Military Embedded Systems

Rugged displays do more than meets the eye


May 16, 2009

Duncan Young

GE Intelligent Platforms, Inc.

Today's rugged display monitors must be able to do more than just produce pretty pictures; they must also meet harsh environment and EMC requirements, and potentially integrate with an entire embedded computing subsystem or touch screen.

Rugged display monitors are an essential part of every military system having a man in the loop. With applications ranging from command and control, combat systems, sensor/image displays, ground stations, shelters, training systems, all types of armored vehicles, and many more, these displays are the key decision-making interfaces between man and machine. Available in a multitude of resolutions and sizes, flat-panel Liquid Crystal Display (LCD) is the most popular choice due to its small space envelope, low power consumption, and enduring ability to be tailored to customers' specific environmental requirements. While primarily based on commercial LCD glass panels, a typical rugged display subsystem is often reengineered to meet a project's wide temperature range operation, readability, shock, vibration, and Electro-Magnetic Compatibility (EMC) requirements in addition to the potential integration of a touch screen or complete embedded computing subsystem.

Flat-panel display options

Flat-panel displays have completely displaced the bulky and power-hungry Cathode Ray Tube (CRT) in all but a few legacy military applications. LCD panels use a variety of associated technologies and offer excellent viewing characteristics as well as a wide operational temperature range when compared to LCDs available a few years ago. Color plasma displays commonly used in large screen, high-definition television have excellent picture quality and color spectrum but cannot meet the required temperature range, ruggedization levels, or low power dissipation of rugged LCD displays.

Flat-panel LCDs are an example of a commercial technology market segment still displaying healthy growth, receiving significant development investment, and continuing to evolve very rapidly in performance and affordability. Because the scope of application for rugged displays is diverse and the technology evolution fast, customers look for rugged displays that meet their project-specific needs rather than selecting a particular technology up front. As a result, most rugged display subsystems incorporate some customization to precisely match them to the application. Variables include contrast ratio, video standard, size, shape, weight, mounting fixtures, power supply, temperature range, shock and/or vibration tolerance, or EMC. However, most of these individual specification items will be based on existing and proven technology offering fast turnaround and low risk to the user.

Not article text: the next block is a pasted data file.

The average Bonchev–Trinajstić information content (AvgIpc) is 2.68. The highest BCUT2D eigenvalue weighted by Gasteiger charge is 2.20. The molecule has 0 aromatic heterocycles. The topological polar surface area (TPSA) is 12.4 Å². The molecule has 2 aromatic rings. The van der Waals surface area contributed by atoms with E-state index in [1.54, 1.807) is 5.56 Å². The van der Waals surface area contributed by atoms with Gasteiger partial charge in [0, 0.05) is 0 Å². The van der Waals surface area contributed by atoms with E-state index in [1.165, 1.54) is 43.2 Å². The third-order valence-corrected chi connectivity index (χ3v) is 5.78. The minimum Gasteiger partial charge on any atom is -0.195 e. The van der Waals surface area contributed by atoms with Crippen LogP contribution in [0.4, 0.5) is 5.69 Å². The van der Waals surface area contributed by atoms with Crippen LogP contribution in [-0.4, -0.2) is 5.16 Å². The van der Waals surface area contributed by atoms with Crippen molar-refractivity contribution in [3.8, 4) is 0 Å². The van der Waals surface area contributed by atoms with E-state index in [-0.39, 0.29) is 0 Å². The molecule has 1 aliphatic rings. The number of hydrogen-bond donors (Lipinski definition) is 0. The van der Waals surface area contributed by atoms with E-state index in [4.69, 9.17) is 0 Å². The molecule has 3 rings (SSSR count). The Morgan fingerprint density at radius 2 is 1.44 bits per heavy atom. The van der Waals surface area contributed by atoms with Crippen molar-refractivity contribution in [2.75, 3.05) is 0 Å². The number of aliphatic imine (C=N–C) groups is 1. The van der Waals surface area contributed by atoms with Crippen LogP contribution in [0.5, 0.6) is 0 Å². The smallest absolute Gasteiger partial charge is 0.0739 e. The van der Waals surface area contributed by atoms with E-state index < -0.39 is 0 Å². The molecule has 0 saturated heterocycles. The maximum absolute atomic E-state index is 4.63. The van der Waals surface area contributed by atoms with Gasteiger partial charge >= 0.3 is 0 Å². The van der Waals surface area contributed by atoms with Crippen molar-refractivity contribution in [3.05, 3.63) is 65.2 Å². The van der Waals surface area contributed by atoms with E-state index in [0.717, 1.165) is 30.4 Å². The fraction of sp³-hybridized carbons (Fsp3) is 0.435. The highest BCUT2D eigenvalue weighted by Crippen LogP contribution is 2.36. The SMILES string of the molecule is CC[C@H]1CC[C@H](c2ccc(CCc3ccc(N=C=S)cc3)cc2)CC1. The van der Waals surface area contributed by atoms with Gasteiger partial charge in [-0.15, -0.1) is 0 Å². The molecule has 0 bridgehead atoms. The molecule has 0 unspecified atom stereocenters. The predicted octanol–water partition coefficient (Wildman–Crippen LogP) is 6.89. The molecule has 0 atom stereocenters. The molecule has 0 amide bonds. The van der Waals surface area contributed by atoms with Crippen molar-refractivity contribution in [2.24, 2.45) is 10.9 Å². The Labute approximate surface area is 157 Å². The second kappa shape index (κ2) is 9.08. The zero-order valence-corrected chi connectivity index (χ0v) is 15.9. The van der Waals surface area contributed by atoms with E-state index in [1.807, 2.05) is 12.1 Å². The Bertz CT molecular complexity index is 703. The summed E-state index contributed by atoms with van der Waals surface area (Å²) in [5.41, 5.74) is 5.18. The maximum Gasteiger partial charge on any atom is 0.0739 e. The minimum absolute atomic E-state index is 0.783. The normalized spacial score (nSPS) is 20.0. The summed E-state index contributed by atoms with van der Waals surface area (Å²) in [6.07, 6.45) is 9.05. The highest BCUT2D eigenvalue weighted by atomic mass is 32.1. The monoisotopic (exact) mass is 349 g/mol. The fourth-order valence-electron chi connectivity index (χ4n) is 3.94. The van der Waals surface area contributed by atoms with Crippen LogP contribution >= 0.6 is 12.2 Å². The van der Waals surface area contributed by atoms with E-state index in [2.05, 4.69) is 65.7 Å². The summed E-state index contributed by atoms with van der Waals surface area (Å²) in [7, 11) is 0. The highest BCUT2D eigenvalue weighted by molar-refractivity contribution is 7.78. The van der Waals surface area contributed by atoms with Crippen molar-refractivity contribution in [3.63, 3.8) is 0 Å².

Unlike a household television that is operated and viewed in a very narrowly controlled environment, a rugged display might be required to operate in the open and must be readable in daylight or direct sunlight, requiring a much greater contrast ratio. In the case of LCDs, this is provided by cold cathode fluorescent backlighting with a wide dynamic range to provide the brightness required. For extended temperature range operation, the display must be heated at low temperatures to maintain its response times. Both the heating and lighting contribute to power dissipation, but improved efficiency and intelligent, selective control can be used to reduce a display subsystem's overall power dissipation to typically less than 30 W.

An LCD panel, being only a few millimeters thick, has little structural rigidity of its own. Additionally, the display cells might even distort under certain vibration conditions. To overcome this, the panel is bonded to a layer of toughened glass; this assembly can then be mechanically isolated within a chassis for additional protection. The layer of glass offers a base for the deposition of many types of coatings to improve the display's optical qualities. This glass will also incorporate an electrically conductive layer for EMC control. Touch screens are also a popular addition to rugged displays, being more intuitive and easier to use with the military gloved hand than most typical keyboards.

Typical within a general purpose, PC-compatible range of rugged displays is the Sentinel from GE Fanuc Intelligent Platforms (Figure 1). Available in a range of sizes from 15" to 21", this type of rugged display subsystem is ideal for use in many naval applications, ground-based vehicles and shelters, and a variety of training environments.

Rugged LCD displays are excellent examples of how the military has profited from a strong commercial market. Just as LCD technology will continue its rapid evolution, so will the technologies required to ruggedize it.

To learn more, e-mail Duncan Young at [email protected].

Figure 1: Typical within a general purpose, PC-compatible range of rugged displays is the Sentinel from GE Fanuc Intelligent Platforms.


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